Just before Leg 129 in the Pacific Ocean, Plank and Ludden (1992) completed the first attempt at quantifying the global geochemical budget in an ODP Leg 123 drill core. Drilling at Site 765 penetrated ~1000 m of sediment, derived from the northwestern Australian margin, and ~250 m into the basement. The main objective was to characterize the crust subducting into the Sunda Arc of Indonesia. The idea of characterizing the inputs to subduction zones arose from a proposition by J. Natland and C. Langmuir in 1987-1988. The idea was extensively debated in the ODP Planning Committee and the Indian Ocean and West Pacific Ocean Regional Panels. Despite the fact that Leg 123 had been successful, the idea took several years to root itself firmly within the panel structure as a viable scientific approach. One remark was particularly pointed: "How can you learn something about milk by studying grass when you don't know anything about cows?"
The "cow model" is in fact an excellent way to convey the competing models for subduction recycling studies. The grass control model is that the same breed of cow eating different flavors of grass will produce different flavors of milk (Fig. 3A). The cow control model emphasizes the cow over the grass‹different breeds will produce different flavors of milk, even if they eat the same kind of grass (Fig. 3B). In the context of subduction recycling studies, the cow is the subduction factory, the grass is the oceanic crust and sediment being subducted, and the milk is the volcanic output at the arc. The grass control model predicts that the "flavor" of the subducted input (carbonate-rich pelagic or volcaniclastic sediments) has a strong effect on the flavor of the volcanic output despite slight differences in subduction style from one margin to the next. The cow control model would predict that given similar subducted input, the different characteristics of the subduction zone (dip of the subducted plate, thermal structure, convergence rate) will lead to differences in the volcanic output. Thus, the central question is whether the grass or the cow is the dominant control on the flavor of the milk‹whether the subducted sediments or the physics of the subduction zone are the dominant control on the volume and composition of the volcanic output. Subduction factory studies need excellent control on the subducted input before we can answer this question.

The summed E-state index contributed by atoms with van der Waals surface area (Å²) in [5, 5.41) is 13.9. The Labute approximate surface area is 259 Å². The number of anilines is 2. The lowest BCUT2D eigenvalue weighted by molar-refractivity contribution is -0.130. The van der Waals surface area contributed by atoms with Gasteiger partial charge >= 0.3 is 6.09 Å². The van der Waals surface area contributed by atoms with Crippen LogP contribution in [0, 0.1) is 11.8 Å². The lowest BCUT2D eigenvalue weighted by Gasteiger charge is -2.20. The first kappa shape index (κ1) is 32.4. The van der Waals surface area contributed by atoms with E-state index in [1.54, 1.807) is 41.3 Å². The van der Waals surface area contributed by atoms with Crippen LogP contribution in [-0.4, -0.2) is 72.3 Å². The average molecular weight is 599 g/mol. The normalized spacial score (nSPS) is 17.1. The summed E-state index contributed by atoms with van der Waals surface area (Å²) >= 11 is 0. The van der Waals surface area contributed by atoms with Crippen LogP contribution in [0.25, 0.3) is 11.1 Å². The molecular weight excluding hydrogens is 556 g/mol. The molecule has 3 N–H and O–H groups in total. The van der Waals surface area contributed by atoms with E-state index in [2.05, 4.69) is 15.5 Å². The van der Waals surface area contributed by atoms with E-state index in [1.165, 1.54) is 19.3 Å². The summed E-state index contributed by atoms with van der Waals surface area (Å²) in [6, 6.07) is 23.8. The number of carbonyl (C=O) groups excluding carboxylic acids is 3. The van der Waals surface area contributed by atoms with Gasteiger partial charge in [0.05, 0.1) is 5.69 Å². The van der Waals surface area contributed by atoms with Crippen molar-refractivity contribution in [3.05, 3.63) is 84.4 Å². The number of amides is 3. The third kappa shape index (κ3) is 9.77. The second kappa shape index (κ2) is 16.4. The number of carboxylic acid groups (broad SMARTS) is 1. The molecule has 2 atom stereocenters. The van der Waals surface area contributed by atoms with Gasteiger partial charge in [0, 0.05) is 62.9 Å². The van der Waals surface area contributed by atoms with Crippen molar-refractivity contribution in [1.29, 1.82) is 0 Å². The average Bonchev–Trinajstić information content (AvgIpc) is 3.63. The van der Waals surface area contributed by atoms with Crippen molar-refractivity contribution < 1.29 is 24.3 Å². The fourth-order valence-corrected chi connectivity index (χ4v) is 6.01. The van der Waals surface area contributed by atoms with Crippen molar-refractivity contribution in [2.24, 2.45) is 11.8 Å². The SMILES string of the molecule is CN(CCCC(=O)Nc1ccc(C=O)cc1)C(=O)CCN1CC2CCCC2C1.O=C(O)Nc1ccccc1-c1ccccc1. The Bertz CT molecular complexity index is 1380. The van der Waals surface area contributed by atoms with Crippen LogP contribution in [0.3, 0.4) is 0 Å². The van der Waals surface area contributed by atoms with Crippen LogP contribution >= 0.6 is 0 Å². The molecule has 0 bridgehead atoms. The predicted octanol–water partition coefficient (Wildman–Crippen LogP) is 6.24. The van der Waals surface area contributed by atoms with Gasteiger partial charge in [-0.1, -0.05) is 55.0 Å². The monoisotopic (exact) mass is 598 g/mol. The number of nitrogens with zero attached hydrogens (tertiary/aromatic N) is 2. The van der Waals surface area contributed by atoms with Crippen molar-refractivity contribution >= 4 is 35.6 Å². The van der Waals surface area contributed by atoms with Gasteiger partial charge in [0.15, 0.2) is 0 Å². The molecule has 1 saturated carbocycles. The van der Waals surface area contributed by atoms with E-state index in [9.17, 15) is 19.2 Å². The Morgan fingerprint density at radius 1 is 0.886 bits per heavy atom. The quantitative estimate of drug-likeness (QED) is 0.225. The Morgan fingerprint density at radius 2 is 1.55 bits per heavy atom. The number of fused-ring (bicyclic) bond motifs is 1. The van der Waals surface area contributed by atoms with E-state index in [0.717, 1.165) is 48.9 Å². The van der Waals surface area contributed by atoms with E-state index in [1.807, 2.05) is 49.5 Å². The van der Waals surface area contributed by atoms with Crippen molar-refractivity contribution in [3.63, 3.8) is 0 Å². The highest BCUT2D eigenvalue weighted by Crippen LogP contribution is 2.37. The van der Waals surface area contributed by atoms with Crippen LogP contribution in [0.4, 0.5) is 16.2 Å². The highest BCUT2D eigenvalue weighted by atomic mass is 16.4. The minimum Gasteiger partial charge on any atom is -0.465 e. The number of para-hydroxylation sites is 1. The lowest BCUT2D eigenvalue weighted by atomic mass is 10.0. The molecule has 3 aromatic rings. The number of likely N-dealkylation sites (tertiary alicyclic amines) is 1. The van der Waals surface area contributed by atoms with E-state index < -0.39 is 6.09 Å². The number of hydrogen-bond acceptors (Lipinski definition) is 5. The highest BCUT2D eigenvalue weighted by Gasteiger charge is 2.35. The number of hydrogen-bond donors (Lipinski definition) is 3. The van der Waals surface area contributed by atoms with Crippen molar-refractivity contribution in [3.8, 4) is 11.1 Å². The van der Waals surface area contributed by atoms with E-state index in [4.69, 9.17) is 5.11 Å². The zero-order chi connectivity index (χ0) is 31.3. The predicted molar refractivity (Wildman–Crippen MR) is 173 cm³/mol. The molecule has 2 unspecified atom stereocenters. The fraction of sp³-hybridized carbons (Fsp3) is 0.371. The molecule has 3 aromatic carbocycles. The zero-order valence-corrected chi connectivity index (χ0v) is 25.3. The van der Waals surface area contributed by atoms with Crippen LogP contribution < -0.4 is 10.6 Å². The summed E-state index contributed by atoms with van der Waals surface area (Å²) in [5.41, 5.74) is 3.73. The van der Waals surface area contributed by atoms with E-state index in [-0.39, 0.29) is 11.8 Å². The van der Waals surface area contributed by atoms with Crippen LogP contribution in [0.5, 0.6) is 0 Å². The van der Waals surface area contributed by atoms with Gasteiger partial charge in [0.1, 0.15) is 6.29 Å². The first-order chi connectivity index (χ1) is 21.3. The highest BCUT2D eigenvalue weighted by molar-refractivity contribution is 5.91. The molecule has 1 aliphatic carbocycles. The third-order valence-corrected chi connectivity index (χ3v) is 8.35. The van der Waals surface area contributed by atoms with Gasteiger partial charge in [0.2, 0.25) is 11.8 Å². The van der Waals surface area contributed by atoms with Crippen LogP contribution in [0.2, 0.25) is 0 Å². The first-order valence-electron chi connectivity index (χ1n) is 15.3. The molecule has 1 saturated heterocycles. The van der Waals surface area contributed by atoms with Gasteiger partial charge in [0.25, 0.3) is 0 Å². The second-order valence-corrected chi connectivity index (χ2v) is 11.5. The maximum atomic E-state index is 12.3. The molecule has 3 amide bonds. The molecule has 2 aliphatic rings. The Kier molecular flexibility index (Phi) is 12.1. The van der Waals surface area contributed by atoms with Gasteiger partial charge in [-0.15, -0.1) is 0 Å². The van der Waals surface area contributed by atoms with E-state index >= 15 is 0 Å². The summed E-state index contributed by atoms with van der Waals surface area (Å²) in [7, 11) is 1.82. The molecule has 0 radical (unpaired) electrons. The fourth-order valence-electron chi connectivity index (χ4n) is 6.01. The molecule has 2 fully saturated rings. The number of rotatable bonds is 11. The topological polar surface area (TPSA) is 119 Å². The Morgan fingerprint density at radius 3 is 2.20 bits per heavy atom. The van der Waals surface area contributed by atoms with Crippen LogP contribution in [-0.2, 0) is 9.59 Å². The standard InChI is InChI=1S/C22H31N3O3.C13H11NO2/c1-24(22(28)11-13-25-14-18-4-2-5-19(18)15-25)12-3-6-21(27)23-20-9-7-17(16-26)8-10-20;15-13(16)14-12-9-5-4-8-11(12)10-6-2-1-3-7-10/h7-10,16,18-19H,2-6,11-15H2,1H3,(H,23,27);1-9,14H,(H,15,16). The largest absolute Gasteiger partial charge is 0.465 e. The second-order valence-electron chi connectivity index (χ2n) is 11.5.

Drilling into the serpentinite mounds and the ash record in the Izu Bonin forearc (Leg 126; Leg 125; Fryer, 1992) recorded the magmatic output of the arc and the early dewatering of the subducting plate in the Izu-Bonin arc. Leg 170 in the Costa Rica accretionary prism (Kimura, Silver, et al., 1997) focused on problems of sediment accretion and fluid evolution in an accretionary prism and was a continuation of initiatives over the past 10 yr by ODP in active margin accretionary assemblages (e.g., Barbados, Nankai, and Cascadia)
Thus, ODP has come to embrace the idea of using drilling to understand geochemical mass balance. Hopefully, Leg 185 will be the first of several legs dedicated to this problem in arc systems of different tectonic regime and sedimentary input. The U.S. MARGINS project and the international Geochemical Earth Reference Model (GERM) have adopted this approach as an essential part of their strategy.

To 185 Izu-Mariana Arc